{
                return _InnerFormatter.SerializeRequest( messageVersion, parameters );
            }

            #endregion
    }

As the web service only provided one function returning a fairly simple response object writing the formater only required a couple of lines of code to parse
the response data using XPath. As soon as I had replaced the default formatter with my own, things started working perfectly.

            factory.Endpoint.Contract.Operations.Find("ExecuteXMLCommand").Behaviors.Add(new MyResponseBehaviour());

I found out later that the message inspector I had written earlier also provided me with a way to throw exceptions with meaningful messages as the server always included a error descrption in the SOAP error envelope that WCF did not reveal.

Combining SharePoint Workflows and Calculated fields

In one of my projects I wanted to allow teams to work privately with their documents but also allow the rest of the organization to be able to access everything considered final. The two level versioning feature allowed me easily to do exactly this, but the challenge was to also find a way to encourage the teams to finally “publish” their items. The solution was to have a special column indicate the state of the item.

To make things more interesting, I decided to only use the dialogs of SharePoint designer and the web interface to accomplish this. The easiest way to insert HTML  into a list is by using a calculated column. Unfortunately, as I quite quickly found out, the calculated columns do not update on version and approval changes. The only workaround was to create workflow to react on these changes and then use the calculated column to generate the output.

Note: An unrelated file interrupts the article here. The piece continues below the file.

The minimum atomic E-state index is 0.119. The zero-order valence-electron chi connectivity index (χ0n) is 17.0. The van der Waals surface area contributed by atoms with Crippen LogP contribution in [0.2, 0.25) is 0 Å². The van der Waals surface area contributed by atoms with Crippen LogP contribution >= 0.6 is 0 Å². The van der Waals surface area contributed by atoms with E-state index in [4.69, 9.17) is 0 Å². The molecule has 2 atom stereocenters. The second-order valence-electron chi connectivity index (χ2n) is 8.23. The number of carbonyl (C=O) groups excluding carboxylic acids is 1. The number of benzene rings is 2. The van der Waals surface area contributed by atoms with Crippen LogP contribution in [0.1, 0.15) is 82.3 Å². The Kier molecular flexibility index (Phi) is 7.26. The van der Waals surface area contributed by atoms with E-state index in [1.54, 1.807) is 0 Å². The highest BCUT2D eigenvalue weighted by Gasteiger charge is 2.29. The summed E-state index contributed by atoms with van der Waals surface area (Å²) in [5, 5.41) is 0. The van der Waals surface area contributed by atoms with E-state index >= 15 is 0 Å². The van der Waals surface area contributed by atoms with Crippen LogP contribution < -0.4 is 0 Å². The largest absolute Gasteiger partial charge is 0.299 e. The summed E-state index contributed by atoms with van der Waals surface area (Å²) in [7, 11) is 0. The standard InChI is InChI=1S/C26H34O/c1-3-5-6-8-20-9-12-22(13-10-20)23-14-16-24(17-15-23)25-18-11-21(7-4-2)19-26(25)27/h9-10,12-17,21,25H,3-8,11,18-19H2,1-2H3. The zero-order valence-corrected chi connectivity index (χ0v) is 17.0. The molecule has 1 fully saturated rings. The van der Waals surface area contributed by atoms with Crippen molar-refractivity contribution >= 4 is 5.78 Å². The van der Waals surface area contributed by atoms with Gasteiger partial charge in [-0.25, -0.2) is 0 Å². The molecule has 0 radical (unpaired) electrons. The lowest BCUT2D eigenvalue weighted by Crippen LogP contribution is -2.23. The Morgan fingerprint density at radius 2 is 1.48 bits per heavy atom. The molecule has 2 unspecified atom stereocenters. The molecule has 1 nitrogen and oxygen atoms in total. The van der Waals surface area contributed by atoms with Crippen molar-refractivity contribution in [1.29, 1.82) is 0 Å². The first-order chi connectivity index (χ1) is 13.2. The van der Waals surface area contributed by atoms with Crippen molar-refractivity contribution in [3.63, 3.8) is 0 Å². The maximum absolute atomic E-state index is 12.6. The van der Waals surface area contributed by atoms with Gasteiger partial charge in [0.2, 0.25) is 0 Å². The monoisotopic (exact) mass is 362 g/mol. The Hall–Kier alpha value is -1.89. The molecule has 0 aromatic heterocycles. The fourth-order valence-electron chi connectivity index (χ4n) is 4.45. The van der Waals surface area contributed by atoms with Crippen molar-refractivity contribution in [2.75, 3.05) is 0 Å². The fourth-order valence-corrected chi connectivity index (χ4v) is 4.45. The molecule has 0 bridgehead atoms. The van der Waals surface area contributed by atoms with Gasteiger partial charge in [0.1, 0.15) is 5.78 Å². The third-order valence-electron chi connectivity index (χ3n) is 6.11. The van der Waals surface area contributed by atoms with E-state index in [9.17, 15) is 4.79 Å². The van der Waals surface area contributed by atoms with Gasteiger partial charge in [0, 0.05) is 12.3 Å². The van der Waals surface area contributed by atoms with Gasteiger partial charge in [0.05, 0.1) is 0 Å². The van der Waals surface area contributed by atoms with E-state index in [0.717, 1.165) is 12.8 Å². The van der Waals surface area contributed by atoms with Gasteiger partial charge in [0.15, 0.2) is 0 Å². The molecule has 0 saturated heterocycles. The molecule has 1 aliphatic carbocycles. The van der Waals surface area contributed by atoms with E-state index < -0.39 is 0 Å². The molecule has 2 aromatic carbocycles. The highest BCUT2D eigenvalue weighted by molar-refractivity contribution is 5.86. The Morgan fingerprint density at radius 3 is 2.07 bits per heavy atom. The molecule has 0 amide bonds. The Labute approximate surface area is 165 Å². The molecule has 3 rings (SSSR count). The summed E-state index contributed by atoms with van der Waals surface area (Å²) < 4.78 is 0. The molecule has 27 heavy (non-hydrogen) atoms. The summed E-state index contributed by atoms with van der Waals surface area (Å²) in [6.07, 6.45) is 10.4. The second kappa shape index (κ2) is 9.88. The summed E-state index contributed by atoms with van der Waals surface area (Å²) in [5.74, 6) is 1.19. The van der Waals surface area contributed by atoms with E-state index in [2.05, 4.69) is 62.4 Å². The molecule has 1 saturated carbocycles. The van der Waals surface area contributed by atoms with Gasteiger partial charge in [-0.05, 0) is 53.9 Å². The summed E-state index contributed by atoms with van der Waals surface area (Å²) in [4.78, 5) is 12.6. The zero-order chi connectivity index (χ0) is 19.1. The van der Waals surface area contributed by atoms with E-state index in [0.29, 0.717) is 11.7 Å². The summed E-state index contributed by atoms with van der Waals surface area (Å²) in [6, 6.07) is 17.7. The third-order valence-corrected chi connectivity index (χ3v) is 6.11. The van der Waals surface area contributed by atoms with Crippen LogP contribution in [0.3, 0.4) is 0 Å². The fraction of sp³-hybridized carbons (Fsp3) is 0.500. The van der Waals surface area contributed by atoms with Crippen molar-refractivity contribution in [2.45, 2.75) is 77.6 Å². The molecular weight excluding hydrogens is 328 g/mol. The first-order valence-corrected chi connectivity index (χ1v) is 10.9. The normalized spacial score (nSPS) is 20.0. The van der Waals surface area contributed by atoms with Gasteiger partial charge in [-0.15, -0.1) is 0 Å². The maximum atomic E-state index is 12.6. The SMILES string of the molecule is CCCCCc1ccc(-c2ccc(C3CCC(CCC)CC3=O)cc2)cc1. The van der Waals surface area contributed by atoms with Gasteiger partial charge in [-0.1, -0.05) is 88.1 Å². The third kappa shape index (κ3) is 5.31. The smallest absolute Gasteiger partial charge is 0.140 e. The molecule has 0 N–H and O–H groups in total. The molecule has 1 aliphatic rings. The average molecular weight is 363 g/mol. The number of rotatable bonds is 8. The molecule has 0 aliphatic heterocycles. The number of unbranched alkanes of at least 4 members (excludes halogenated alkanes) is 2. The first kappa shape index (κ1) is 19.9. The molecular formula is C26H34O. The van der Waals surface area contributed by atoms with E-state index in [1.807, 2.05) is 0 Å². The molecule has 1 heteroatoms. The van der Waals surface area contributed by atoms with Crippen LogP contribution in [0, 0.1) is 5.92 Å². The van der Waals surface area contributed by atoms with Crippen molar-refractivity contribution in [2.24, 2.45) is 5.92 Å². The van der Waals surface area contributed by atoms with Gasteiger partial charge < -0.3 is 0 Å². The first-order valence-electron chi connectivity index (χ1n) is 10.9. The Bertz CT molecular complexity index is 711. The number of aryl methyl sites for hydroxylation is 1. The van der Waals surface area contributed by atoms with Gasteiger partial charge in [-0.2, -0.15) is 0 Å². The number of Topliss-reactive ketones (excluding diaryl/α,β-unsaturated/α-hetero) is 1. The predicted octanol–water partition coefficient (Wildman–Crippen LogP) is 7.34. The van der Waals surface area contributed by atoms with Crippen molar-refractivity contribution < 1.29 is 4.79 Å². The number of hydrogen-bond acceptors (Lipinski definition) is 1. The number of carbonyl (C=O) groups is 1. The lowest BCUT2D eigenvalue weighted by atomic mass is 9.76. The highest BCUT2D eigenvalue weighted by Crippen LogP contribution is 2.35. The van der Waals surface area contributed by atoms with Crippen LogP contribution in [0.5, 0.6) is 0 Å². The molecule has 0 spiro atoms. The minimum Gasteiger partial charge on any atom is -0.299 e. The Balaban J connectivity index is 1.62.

This is what the list column setup looked like

The IsPublic column gets updated by the workflow and the Visibility column generates the HTML based on the value. There are many posts describing how to use a calculated column together with JavaScript to print out HTML, but all you actually need is to set the result type of the column to integer!

Using SharePoint designer I created the following workflow for the list

The problem with document libraries is that the file might not have been completely uploaded before the workflow kicks in. This is why the workflow needs to first make sure it can access the item before editing it.

There are probably many ways to check if there is a major version available, I decided to convert the version number (which is actually a string) to an int and see if it is higher than 0. After some trial and error I found out that the only way to convert a string representing a decimal (yes, the version column is a text field) value is by first converting it to a double.

The final task was to hide the IsPublic field from the list forms and find some nice icons to indicate the visibility.